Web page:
When Is a “Sovereign Wealth Fund” Not “Sovereign”? When It’s Convenient

Saudi Arabia’s sports investments are a tangle of contradictions.

Newcastle fans

Jon Super / AP

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LIV Golf advertises itself as “Golf but louder.” Since its debut last year, LIV (which is not an acronym; it’s a Roman numeral) has sought to take over the market from the PGA Tour by playing music over the loudspeakers during tournaments, shooting t-shirts into the crowd, cozying up to Donald Trump, and—mostly—paying famous golfers disgusting sums of money to compete at their events.

But unless you’re really into the idea of rock-and-roll golf, the story of LIV is the money behind it— the Public Investment Fund of Saudi Arabia, a nation that in recent years has used investments in international sporting events as a form of soft power. With nation-state backing, and a nation-state’s incentives, LIV can basically print money for as long as it wants, and the PGA views it as an existential threat. The PGA barred golfers who compete at LIV events from also competing at PGA events, and in response, 11 LIV golfers filed an antitrust lawsuit against the organization last August. In January, the PGA filed its own lawsuit against the PIF, seeking to depose the fund’s governor, Yasir al-Rumayyan, who is also a minister in the Saudi government. The PIF claimed that it and al-Rumayyan were protected by “sovereign immunity.” A judge sided with the PGA

All of which is interesting even if you don’t really care about golf; the lawsuit over the Saudi state investment fund’s attempt to blow up an American sports monopoly could yield some pretty interesting stuff, and the LIV–PGA war has already taken on a pronounced political vibe. (Do you know who’s running comms for LIV? It’s Ari Fleischer!) But what’s really noteworthy about the “sovereign immunity” claim on behalf of the PIF and al-Rumayyan is that it’s seemingly the opposite of what the Saudis argued in 2021, when the PIF acquired a majority stake in the English soccer club Newcastle United. 

Back then, the Premier League went to great lengths to assure critics that Newcastle would be wholly independent of any national entity. At the time the PIF made its first bid, as leaders of a consortium that also included the British investor Amanda Stavely, the Saudis were engaged in an economic blockade of Qatar, and the rival Gulf state lodged a formal complaint seeking to block the takeover. It accused Saudi Arabia of pirating Premier League broadcasts—for which the Qatari-owned network, beIN Sports, had spent half a billion dollars for the regional broadcast rights. The bid fell through. The Guardian reported at the time that the Premier League considered the PIF a part of the Saudi state, and it believed that the Saudi piracy of Premier League games therefore violated the league’s rules that prospective owners can’t participate in activities that would be illegal in the UK.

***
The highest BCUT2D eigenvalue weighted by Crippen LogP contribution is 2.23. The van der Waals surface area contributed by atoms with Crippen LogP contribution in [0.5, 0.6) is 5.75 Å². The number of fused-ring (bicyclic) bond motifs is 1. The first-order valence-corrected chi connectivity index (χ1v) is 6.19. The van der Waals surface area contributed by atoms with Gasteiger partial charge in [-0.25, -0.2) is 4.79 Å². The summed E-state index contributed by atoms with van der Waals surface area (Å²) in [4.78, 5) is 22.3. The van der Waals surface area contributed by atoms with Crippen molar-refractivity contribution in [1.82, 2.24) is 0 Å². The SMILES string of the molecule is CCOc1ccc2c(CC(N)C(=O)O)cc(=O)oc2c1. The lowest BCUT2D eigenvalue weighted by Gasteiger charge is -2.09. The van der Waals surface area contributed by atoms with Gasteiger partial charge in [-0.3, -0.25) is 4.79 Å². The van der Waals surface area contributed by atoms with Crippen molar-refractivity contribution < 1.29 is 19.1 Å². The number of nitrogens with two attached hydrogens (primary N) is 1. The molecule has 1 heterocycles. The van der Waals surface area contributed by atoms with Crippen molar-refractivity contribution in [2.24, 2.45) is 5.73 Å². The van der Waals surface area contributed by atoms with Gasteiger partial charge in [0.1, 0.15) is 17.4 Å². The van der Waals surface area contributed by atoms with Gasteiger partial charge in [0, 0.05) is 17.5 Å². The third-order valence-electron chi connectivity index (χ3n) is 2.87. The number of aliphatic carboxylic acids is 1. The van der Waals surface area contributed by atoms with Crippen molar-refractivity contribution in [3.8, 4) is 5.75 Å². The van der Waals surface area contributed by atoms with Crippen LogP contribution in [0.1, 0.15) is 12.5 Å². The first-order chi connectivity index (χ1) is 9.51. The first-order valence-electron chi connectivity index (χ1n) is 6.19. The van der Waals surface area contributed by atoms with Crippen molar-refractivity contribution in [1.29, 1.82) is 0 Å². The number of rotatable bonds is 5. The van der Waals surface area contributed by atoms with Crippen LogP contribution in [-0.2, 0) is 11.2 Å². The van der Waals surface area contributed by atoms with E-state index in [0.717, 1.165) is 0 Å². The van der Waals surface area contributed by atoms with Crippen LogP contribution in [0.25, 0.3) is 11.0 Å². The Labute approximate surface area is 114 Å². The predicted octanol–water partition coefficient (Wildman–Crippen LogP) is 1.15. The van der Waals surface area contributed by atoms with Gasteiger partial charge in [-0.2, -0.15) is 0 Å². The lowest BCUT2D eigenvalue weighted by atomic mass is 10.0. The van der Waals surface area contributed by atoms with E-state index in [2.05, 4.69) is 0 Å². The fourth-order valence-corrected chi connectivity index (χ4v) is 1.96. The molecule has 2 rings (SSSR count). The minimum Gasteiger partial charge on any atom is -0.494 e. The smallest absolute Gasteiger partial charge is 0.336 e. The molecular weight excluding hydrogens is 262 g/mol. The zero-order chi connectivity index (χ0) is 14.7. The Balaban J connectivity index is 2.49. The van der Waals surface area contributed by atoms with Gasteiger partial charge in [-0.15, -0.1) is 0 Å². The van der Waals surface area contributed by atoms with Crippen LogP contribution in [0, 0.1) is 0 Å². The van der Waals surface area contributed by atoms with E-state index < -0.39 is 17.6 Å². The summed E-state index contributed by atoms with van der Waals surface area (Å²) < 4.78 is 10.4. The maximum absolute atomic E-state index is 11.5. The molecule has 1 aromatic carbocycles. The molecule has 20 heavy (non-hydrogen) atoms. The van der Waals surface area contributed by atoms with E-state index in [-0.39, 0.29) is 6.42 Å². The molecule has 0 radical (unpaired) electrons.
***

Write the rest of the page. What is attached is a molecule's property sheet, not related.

Saudi Arabia eventually got out of beIN’s way, and the consortium moved to buy the club again, but there was still the elephant in the room: The PIF is a sovereign wealth fund, and its chairman, Muhammed bin Salman is, well, the sovereign. And MBS is not just any head of state; according to the US government, he personally ordered the murder of a journalist, Jamal Khashoggi, in Turkey in 2018. His role, and his government’s horrific human rights record, was a major issue at the time.

But in the fall of 2021, the Premier League approved the sale with a surprising argument: It had received “legally binding assurances” from the ownership group, it claimed, that the Saudi state would not control the club. This was kind of a strange disclosure. The initial discussions for the bid had taken place on MBS’ megayacht. Just before the purchase had fallen through in 2020, MBS had lobbied UK Prime Minister Boris Johnson (via WhatsApp) to try to intervene on its behalf. And as Bloomberg had reported, MBS had taken a famously active role in the affairs of the PIF, which, again, the head-of-state presided over as chairman.

The takeover was cleared; the fans celebrated; Newcastle suddenly got very good; and the Saudi tourism board got a lot of sponsored content all of a sudden. But the LIV lawsuit has revived the ownership issue. Rival Premier League owners, and the human-rights organization Amnesty International, are demanding answers about the club where al-Rumayyan just happens to be chairman. When is a sovereign wealth fund not sovereign? The answer, it turns out, is simply when it’s convenient.

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